5306 Ballard Ave NW, Seattle, WA  206-403-1148

Interpersonal Process Therapy 


Would you like to reshape how you relate to others, and to yourself?

Do you find yourself navigating through the intricate maze of emotions, struggling with interpersonal challenges, and yearning for a change that not only alleviates your symptoms but transforms your life? If so, you're not alone. Many individuals seek a profound understanding of their emotions within the context of relationships. Welcome to a therapeutic approach that addresses both the complexities of emotions and the intricacies of interpersonal connections – Interpersonal Process Therapy (IPT).

Engaging in Interpersonal Process Therapy, also known as Interpersonal Psychotherapy, helps you to analyze your patterns of interaction across all relationships in your life and create needful changes to overcome barriers to intimacy in future interactions and decrease the presence of depressive and anxious symptoms in your life.

If you are ready to better understand how your relationships with others, your family experiences, and your perception of yourself intersect with and impact your mental health, our skilled Interpersonal Process Therapists are here to help. Schedule a free 15-minute phone consultation to see if IPT at Thrive for the People is the right fit for you.

What is Interpersonal Process Therapy?

Interpersonal Process Therapy, or IPT, is a therapy process that treats symptoms of depression and other mood disorders by reforming how you relate to the people in your life. It is a goal-oriented therapy process that requires reflection on your primary patterns of engaging with others and actively creating opportunities for changing those patterns in your everyday life.

The theoretical rationale behind IPT draws inspiration from the interpersonal school of psychology, emphasizing the reciprocal relationship between symptoms and interpersonal relationships. By addressing problematic interpersonal circumstances associated with the current symptoms and reasons for coming to therapy, IPT aims for symptom remission and improved interpersonal functioning.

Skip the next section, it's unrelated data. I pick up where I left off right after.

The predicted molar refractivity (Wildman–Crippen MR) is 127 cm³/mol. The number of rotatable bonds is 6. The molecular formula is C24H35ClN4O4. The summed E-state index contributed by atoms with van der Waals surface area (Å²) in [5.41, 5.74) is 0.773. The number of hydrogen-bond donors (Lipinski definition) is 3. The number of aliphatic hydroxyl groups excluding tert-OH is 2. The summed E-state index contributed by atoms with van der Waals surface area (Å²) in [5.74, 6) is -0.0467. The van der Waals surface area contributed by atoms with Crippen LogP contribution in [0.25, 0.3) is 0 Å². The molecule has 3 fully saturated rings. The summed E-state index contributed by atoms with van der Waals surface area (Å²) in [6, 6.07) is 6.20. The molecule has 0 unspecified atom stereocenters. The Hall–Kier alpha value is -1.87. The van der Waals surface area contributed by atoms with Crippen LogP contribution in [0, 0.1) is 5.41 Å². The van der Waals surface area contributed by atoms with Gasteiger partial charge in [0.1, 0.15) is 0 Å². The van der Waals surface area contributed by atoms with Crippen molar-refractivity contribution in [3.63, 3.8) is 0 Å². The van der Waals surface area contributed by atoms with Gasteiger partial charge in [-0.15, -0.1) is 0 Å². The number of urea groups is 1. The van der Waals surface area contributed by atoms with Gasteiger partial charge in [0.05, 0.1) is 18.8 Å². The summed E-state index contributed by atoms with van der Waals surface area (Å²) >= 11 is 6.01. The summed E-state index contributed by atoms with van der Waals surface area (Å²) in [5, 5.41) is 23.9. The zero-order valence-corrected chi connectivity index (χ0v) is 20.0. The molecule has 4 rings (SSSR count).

You and your therapist will look at how you can make targeted, deliberate changes in your relationships—like how to better communicate your emotions to others, or how to include more people in your life in line with your values—to shift your interpersonal context in the world to a place that better serves you and meets your needs. Having deeper, stronger, and healthier interpersonal relationships is the ultimate goal of IPT therapists.



Is Interpersonal Process Therapy Effective?

IPT was first explored in 1969 to treat major depressive disorder (MDD) and has been refined into a highly effective treatment method over time. The major question asked when IPT has been studied has been, “Does it work?”. Over time, in over 250 randomized clinical trials, the answer has been a resounding “Yes”.

Developed by visionaries like Gerald L. Klerman, M.D., and Myrna M. Weissman, Ph.D., IPT has proven efficacy not only in treating acute major depression but is also increasingly understood to be beneficial for PTSD, anxiety, bipolar disorder, eating disorders, substance abuse, and more.  It has in fact been shown to be as effective as medication for depression and can help some people for whom medication fails, as well.

The success of IPT comes from its structure. As you work with your skilled IPT therapist in Seattle, you’ll reshape your world so you can feel safer to express yourself, with less interpersonal stress. You’ll solve the tensions in your interpersonal relationships, and reap the benefits of an improved mental state. 

How Does Interpersonal Process Therapy Work?

When you start work with an IPT therapist, you will examine and make shifts in how you approach your current relationships. The goal is ultimately to help you to accept the changes that have happened in your life by creating a stable, supportive interpersonal structure for you, in the here-and-now of the therapy session.